Trade Treaty and Navigation Visas as a Work Visa Option for Manufacturing Companies | Jackson Lewis CP


In their search for skilled workers, manufacturers should not overlook countries with which the United States has a treaty. These signatory countries offer an additional possibility of finding qualified and non-professional employees.

Most companies in the manufacturing industry are facing labor shortages in skilled, but not necessarily professional, positions, which requires creative solutions to find additional talent. These companies may turn to contractors or sub-contractors to help with their manufacturing projects. In some cases, these contractors or subcontractors may be owned by foreign interests, especially in sectors where industries from other countries are highly competitive, such as the German automotive industry or the Japanese electronics industry, among other sectors.

Many employment-based visas, such as the H-1B or TN nonimmigrant visas, are not feasible options for skilled, non-professional workers because these visas require positions to be “professional” or require at least least a bachelor’s degree.

Manufacturing companies, however, may have additional options for finding skilled workers using international investments from “treaty countries”. These are countries with which the United States maintains a treaty of commerce and navigation or a qualifying international agreement. The United States maintains trade and navigation treaties with several dozen countries around the world — qualifying those countries for E-1 or E-2 visas.

Some foreign-owned manufacturing companies in the United States may be able to find additional labor from a previously untapped talent pool and hire skilled labor from the stranger. Manufacturing companies that outsource or sub-contract parts of their work to certain foreign companies can also benefit from this option.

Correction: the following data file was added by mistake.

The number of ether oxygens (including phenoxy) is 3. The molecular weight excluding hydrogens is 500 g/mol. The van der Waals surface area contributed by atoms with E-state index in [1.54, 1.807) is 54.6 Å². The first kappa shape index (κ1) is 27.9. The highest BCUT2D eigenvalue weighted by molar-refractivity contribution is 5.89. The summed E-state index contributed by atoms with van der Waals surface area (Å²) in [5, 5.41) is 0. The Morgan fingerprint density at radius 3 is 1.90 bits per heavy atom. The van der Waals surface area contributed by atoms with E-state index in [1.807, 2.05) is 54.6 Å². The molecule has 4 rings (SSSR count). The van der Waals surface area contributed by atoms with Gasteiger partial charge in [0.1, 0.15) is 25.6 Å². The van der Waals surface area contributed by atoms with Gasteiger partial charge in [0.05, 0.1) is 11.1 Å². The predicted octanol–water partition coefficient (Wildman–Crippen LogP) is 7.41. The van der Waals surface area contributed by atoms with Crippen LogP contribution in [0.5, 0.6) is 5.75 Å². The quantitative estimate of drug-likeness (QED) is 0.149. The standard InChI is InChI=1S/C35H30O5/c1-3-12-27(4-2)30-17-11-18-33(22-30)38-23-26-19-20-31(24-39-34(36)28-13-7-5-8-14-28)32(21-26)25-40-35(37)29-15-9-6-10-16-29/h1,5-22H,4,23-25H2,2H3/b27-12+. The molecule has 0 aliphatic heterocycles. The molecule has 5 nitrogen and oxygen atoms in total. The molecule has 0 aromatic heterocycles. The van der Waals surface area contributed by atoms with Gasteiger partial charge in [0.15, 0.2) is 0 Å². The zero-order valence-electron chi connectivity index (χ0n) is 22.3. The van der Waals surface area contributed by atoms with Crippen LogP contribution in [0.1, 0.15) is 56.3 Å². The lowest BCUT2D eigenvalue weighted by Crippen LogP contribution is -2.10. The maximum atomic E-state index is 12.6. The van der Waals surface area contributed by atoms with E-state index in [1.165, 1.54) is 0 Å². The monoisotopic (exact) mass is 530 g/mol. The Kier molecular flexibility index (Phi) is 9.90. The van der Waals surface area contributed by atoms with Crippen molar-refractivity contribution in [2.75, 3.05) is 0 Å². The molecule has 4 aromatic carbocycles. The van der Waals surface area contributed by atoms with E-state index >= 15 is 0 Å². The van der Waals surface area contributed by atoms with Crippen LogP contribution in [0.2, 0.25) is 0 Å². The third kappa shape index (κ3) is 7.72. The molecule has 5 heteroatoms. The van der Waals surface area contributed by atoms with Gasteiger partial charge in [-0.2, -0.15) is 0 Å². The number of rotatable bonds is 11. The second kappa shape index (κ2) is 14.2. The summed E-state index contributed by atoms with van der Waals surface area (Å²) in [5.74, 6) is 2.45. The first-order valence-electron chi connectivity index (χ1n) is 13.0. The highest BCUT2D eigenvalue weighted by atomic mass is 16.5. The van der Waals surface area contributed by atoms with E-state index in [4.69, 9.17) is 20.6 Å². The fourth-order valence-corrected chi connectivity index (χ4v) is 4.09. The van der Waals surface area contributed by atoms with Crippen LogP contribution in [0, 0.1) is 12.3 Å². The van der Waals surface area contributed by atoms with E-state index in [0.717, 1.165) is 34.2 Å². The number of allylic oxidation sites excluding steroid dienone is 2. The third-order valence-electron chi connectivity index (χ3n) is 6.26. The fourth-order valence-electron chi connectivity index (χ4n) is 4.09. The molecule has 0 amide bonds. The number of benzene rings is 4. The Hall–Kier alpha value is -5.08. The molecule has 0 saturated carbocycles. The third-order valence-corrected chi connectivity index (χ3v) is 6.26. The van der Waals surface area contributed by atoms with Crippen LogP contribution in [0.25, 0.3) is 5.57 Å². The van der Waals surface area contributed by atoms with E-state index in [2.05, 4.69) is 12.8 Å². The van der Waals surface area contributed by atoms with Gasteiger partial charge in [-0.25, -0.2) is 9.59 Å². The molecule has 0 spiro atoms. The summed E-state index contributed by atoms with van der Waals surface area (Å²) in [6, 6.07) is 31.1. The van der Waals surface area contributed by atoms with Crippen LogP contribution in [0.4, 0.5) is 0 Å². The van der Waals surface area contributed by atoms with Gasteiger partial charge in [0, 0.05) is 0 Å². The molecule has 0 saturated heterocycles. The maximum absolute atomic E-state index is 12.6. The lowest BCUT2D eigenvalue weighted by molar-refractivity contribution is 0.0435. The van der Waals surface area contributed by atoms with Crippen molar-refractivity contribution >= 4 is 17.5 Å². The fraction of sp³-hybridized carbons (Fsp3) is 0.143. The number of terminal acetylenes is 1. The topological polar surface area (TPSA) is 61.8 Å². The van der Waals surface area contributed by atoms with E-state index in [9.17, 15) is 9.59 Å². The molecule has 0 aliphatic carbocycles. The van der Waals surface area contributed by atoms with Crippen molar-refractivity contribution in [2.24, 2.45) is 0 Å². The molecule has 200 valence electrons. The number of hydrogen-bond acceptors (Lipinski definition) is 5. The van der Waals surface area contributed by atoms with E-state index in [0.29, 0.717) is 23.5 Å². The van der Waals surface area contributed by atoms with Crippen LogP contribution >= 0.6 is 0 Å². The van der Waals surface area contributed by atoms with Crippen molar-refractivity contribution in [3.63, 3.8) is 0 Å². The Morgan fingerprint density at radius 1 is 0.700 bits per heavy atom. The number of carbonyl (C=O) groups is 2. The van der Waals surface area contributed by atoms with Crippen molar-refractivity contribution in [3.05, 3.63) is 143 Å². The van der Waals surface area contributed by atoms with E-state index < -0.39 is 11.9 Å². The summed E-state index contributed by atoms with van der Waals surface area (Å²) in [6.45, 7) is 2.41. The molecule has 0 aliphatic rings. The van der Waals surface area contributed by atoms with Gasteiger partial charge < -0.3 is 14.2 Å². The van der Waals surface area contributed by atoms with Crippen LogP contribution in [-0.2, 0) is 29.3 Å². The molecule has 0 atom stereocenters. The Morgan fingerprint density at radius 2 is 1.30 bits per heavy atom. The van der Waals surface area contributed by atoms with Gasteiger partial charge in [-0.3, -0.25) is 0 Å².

E-1 visas are reserved for foreign individuals or organizations engaged in commerce primarily between the United States and the treaty country. E-2 visas are reserved for foreign individuals or organizations who have invested or are actively investing a substantial amount of capital in a business in the United States. Certain employees who also hold the nationality of the signatory country may also be eligible for this classification, including managers, supervisors or employees with special qualifications that make them essential to the operation of the company. 8 CFR 214.2(e)(3)(ii).

Since “special qualifications” are broadly defined, employees with lesser abilities may be considered essential to the proper functioning or efficiency of the conventional business. Basically, immigration regulations take into account that skills and qualifications are readily available in the United States. In industries that have been hit hard by labor shortages, more occupations than ever before can meet these criteria.

E-1 and E-2 visa holders may be admitted to the United States for two years and may continue to extend their stay in two-year increments as long as the underlying trade or investment is maintained and as long whether the employee continues to be employed in a managerial, supervisory or essential position. Additionally, E-1 and E-2 employees can bring their families with them as dependents, and dependent spouses can also obtain work authorization.

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